When Does Turnover Occur For A Homeowners’ Association

Turnover is a vaunted date on the calendar for every homeowners’ association.  Knowing at what time turnover occurs is necessary for a homeowners’ association to properly plan and effectuate the transition of board control from the developer to the owners.

Turnover is simply defined as “the transfer of association control from developers to non-developer owners. [1]”  What this means practically is that the members of the community association other than the developer are entitled to elect at least a majority of the members of the board of directors.  The Florida Homeowners Association Act and the Florida Condominium Act have differing deadlines for when turnover within a community association occurs.  This blog reviews the turnover dates for homeowners’ associations only.

When Does Turnover Occur For A Homeowners’ Association

Chapter 720, Florida Statutes governs Florida homeowners’ associations.  Specifically, Section 720.307(1), Florida Statutes governs when turnover occurs for homeowners’ associations.  The statute provides that members other than the developer are entitled to elect at least a majority of the members of the board of directors of the homeowners’ association when the earlier of the following events occurs:

  • Three (3) months after 90% of the parcels in all phases of the community that will ultimately be operated by the homeowners’ association have been conveyed to members;

Unlike condominium associations, there is no hard deadline as to when turnover must occur.  The latest time at which turnover can occur is three months after 90% of the parcels in all phases of the community have been conveyed.  For example, if the developer planned a 100-home community, and it takes the developer ten years to convey 90 of those homes, three months after that 90th home’s closing date is when turnover must occur. Therefore, the board of directors’ pre-turnover should keep track of when this date is close to occurring so that it can adequately prepare to transition the board.

  • Such other percentage of the parcels has been conveyed to members, or such other date or event has occurred, as is set forth in the governing documents;

The governing documents can state at what point turnover occurs.  The developer, who drafts the governing documents of the community can expressly provide this date.  It is not required that the developer incorporate a turnover date into the governing documents.  Therefore, a community association should review its governing documents and be aware of when the developer states turnover will occur if the developer chose to place such a provision in the community association’s governing documents.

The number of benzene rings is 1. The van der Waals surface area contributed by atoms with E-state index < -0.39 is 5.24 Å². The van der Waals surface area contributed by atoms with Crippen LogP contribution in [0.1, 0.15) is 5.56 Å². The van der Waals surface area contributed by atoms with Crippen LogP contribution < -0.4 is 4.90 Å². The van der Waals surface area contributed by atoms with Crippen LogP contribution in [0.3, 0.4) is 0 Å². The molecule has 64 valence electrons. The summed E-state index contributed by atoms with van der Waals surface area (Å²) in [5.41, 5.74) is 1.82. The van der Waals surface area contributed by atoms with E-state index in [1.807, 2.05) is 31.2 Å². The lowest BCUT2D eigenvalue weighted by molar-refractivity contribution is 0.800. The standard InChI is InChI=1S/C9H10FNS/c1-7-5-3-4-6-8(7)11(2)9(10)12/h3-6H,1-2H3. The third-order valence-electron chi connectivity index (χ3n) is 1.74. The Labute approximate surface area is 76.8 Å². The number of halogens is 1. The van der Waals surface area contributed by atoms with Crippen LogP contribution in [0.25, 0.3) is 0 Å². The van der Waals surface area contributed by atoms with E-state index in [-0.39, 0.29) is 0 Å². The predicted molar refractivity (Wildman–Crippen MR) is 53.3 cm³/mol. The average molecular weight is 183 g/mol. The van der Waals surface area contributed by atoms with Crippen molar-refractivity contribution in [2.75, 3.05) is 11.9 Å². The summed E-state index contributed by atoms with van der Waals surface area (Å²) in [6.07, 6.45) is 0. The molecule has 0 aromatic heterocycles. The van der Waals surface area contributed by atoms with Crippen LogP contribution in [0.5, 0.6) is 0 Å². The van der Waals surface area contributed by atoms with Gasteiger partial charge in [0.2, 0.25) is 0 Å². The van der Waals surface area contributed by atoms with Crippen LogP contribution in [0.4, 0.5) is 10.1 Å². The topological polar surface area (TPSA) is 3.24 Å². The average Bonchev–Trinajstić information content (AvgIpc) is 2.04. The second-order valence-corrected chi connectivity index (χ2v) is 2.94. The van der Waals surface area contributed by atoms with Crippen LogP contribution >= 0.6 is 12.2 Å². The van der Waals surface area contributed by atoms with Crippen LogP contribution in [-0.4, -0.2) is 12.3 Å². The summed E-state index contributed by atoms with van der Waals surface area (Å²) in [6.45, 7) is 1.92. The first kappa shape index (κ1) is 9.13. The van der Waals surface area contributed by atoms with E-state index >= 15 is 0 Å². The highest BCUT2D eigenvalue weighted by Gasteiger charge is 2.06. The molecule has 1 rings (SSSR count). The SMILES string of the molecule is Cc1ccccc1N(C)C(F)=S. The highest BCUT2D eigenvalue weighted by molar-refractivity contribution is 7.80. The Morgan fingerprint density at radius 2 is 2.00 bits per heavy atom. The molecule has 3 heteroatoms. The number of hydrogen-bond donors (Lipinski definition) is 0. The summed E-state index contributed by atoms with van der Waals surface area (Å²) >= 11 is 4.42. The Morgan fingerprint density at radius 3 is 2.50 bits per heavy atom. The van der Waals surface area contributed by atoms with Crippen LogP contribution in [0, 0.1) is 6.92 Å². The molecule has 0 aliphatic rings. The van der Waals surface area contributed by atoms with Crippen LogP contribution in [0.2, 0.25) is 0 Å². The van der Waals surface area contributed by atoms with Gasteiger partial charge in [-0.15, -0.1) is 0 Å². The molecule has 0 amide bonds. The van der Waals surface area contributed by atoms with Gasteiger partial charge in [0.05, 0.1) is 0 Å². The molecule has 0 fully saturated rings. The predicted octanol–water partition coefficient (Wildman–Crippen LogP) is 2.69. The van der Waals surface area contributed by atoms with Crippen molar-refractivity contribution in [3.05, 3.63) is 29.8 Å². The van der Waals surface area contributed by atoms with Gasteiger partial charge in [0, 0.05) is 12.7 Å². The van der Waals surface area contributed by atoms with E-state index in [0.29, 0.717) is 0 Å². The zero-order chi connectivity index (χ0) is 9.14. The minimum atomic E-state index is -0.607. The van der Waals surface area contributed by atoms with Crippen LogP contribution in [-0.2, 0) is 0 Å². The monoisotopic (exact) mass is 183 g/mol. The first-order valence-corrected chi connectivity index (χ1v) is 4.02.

• Upon the developer abandon or deserting its responsibility to maintain and complete the amenities or infrastructure as disclosed in the governing documents;

With respect to abandonment, Section 720.303(1)(c), Florida Statutes provides a rebuttable presumption that the developer has abandoned and deserted the property if the developer has unpaid assessments or guaranteed amounts under Section 720.308, Florida Statutes for a period more than two years.

  • Upon the developer filing a petition seeking protection under Chapter 7 of the Federal Bankruptcy Code;
  • Upon the developer losing title to the property through a foreclosure action or the transfer of a deed in lieu of foreclosure, unless the successor owner has accepted an assignment of developer rights and responsibilities first arising after the date of such assignment; or
  • Upon a receiver for the developer being appointed by the circuit court and not being discharged within thirty days after such appointment, unless the court determines within thirty (30) days after such appointment that transfer of control would be detrimental to the association or its members. [2]

Subsections (c)-(f) are variable upon a developer’s financial hardship.  Although the triggering events in (c)-(f) are hard to predict, if it looks like the developer is going south, it is extremely important the owner-board members in the developer-controlled association to prepare its affairs just in case.

It is a false myth that once turnover occurs, the developer is gone for good.  In fact, this is not the case. So long as at least five percent (5%) of the parcels in the community are held for sale by the developer in the ordinary course of business, the developer is entitled to elect at least one member of the owner-controlled board of the homeowners’ association.[3]  Similarly, the owners are entitled to elect at least one member of the board of directors of the homeowners’ association if 50% of the parcels in all phases of the community have been conveyed by the developer.

In conclusion, when turnover occurs may vary based on a wide variety of factors.  The association should be cognizant of when any of these triggering events are approaching to prepare for control of the board as well as start to request and obtain the documents from the developer [4] integral to a smooth transition.

[1] F.A.C., 61B-22.001(6).

[2] Fla. Stat. § 720.307(1)(a)-(f).

[3] Fla. Stat. § 720.307(3).

[4] A list of the documents the developer must provide to the association ninety (90) days after turnover is outlined in 720.307(4).

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